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November 30, 2016updated 01 Dec 2016 9:19am

George Galloway sues News UK over Mazher Mahmood’s failed 2006 sting attempt

By PA Media Lawyer

Former MP George Galloway is set to sue News UK for breach of privacy over the actions of jailed investigative journalist Mazher Mahmood.

Solicitor Kevin Winters, a partner with Belfast-based law firm KRW Law, said the former Respect MP had instructed him to issue proceedings against the newspaper publisher for breach of his right to privacy.

Mahmood was jailed for 15 months in October after an Old Bailey jury convicted him and his drive, 67-year-old Alan Smith, of plotting to pervert the course of justice by tampering with evidence in the collapsed drugs trial of pop star Tulisa Contostavlos.

Smith was given a 12-month sentence, suspended for two years.

The privacy claim by Galloway follows an encounter he had with
Mahmood – known as the “Fake Sheikh” – in March 2006.

The meeting between Mahmood and Galloway, who was at the time MP for Bethnal Green and Bow, came at a dinner at The Dorchester during which the journalist made what he said was a covert attempt to trick him into discreditable conduct during the event.

Galloway joins more than 20 people who are now bringing cases against News UK – formerly News International – over Mahmood’s activities at the News of the World, the Sun on Sunday and the Sunday Times.

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Winters said in an announcement on his firm’s website after a meeting with Mr Galloway on Monday: “George not only caught this person out, but he also went out of his way to warn as many people as possible of the dangers in engaging in any way with this individual.

“We have written to News Corp asking them to supply us with a copy of the offending video.

“It’s possible non-availability or confirmation of its destruction will lead us into other potential litigation but we will reserve on our
position until we hear back.”

The encounter at The Dorchester led to a legal battle between  Galloway and Mahmood, who obtained a temporary injunction to stop the MP posting photographs of him on the internet, arguing that their publication posed a threat to the his and his family’s wellbeing.

The journalist, whose stories were often bylined with a silhouette
image, said his activities had made him a target for threats because he had helped put more than 130 criminals behind bars.

But at a hearing on Wednesday 5 April, 2006, Mr Justice Mitting refused to renew the injunction on the grounds that Mahmood’s claim was more likely than not to fail at trial.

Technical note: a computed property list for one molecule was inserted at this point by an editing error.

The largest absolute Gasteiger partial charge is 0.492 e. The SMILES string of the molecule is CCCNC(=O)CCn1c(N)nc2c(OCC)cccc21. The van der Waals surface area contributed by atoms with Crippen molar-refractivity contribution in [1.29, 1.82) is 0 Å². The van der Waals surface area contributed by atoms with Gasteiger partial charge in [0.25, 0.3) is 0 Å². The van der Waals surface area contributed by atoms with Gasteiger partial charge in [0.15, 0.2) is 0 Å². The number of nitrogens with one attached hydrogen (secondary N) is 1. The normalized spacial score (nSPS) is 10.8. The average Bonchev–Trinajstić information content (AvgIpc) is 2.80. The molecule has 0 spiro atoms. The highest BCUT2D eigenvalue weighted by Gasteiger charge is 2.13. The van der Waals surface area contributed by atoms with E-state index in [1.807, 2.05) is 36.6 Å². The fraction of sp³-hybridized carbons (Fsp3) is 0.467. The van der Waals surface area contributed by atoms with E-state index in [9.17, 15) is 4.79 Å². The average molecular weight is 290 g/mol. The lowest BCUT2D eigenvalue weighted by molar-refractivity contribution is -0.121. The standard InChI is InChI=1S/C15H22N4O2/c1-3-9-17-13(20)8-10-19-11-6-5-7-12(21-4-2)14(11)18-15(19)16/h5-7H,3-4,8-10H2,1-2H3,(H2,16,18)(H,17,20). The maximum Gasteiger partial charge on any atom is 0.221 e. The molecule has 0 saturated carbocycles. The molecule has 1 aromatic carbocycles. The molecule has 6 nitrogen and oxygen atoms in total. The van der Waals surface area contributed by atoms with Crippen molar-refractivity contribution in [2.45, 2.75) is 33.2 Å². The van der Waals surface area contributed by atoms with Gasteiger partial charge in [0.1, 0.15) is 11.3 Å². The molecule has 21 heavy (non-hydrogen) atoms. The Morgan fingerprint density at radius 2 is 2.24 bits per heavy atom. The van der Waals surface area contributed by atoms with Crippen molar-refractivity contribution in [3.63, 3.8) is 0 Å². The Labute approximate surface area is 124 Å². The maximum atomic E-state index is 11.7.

Mr Justice Mitting said he disagreed that publishing the photographs posed a risk to Mr Mahmood and said he was satisfied that the true purpose of the application was not to protect his life but to safeguard his earning capacity and his position as an investigative journalist for the newspaper.

The temporary injunction expired the following afternoon, at which point Galloway posted two pictures of Mahmood on his Respect party’s website.

Others suing News UK over Mahmood’s activities include the Duchess of York, who is reportedly seeking damages of up to £25m, and American financier John Bryan, who once dated Prince Andrew’s ex-wife, and who has launched a case in Los Angeles claiming damages of 150 million dollars (£118 million).

Former actor John Stafford, also known as John Alford, who lost a
leading role in the TV series London’s Burning when he was jailed in 1999 after being caught in one of Mahmood’s stings, and former Page 3 model Emma Morgan are also bringing claims.

In December 2014, the Crown Prosecution Service said it was reviewing 25 convictions and had offered no evidence in three live cases for which Mahmood was to be a prosecution witness.

In January last year, prosecutors dropped the case against 13
footballers investigated over alleged match-fixing, with the CPS saying there was “insufficient evidence to provide a realistic prospect of conviction” in light of what happened in the Tulisa Contostavlos trial.

The Criminal Cases Review Commission (CCRC) has confirmed it was reviewing six cases involving celebrities who were convicted following involvement with Mahmood.

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